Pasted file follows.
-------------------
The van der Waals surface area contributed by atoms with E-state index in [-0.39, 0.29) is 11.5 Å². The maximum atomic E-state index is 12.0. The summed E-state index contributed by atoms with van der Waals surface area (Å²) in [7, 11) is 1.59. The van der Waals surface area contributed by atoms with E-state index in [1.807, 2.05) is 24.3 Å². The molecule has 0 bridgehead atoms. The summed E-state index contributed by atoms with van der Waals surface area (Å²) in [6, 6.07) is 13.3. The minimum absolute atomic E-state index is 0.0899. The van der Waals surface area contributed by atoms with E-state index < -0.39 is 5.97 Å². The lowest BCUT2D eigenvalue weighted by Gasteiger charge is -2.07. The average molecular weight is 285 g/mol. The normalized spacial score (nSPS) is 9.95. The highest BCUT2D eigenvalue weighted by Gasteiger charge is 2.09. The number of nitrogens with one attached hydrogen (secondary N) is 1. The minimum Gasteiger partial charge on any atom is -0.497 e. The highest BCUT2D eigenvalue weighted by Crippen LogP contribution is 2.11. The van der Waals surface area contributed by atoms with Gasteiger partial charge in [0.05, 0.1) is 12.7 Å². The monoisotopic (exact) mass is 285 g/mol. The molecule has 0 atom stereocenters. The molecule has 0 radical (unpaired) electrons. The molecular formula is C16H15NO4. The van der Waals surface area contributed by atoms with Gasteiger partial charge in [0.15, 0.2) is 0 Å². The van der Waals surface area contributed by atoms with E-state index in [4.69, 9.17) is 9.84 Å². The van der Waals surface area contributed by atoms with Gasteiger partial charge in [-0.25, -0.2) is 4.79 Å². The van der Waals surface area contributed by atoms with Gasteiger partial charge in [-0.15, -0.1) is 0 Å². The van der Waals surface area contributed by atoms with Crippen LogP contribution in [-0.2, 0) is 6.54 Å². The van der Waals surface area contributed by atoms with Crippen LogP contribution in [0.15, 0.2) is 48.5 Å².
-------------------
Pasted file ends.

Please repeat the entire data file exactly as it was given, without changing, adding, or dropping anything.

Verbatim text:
The van der Waals surface area contributed by atoms with E-state index in [-0.39, 0.29) is 11.5 Å². The maximum atomic E-state index is 12.0. The summed E-state index contributed by atoms with van der Waals surface area (Å²) in [7, 11) is 1.59. The van der Waals surface area contributed by atoms with E-state index in [1.807, 2.05) is 24.3 Å². The molecule has 0 bridgehead atoms. The summed E-state index contributed by atoms with van der Waals surface area (Å²) in [6, 6.07) is 13.3. The minimum absolute atomic E-state index is 0.0899. The van der Waals surface area contributed by atoms with E-state index < -0.39 is 5.97 Å². The lowest BCUT2D eigenvalue weighted by Gasteiger charge is -2.07. The average molecular weight is 285 g/mol. The normalized spacial score (nSPS) is 9.95. The highest BCUT2D eigenvalue weighted by Gasteiger charge is 2.09. The number of nitrogens with one attached hydrogen (secondary N) is 1. The minimum Gasteiger partial charge on any atom is -0.497 e. The highest BCUT2D eigenvalue weighted by Crippen LogP contribution is 2.11. The van der Waals surface area contributed by atoms with Gasteiger partial charge in [0.05, 0.1) is 12.7 Å². The monoisotopic (exact) mass is 285 g/mol. The molecule has 0 atom stereocenters. The molecule has 0 radical (unpaired) electrons. The molecular formula is C16H15NO4. The van der Waals surface area contributed by atoms with Gasteiger partial charge in [0.15, 0.2) is 0 Å². The van der Waals surface area contributed by atoms with E-state index in [4.69, 9.17) is 9.84 Å². The van der Waals surface area contributed by atoms with Gasteiger partial charge in [-0.25, -0.2) is 4.79 Å². The van der Waals surface area contributed by atoms with Gasteiger partial charge in [-0.15, -0.1) is 0 Å². The van der Waals surface area contributed by atoms with Crippen LogP contribution in [-0.2, 0) is 6.54 Å². The van der Waals surface area contributed by atoms with Crippen LogP contribution in [0.15, 0.2) is 48.5 Å².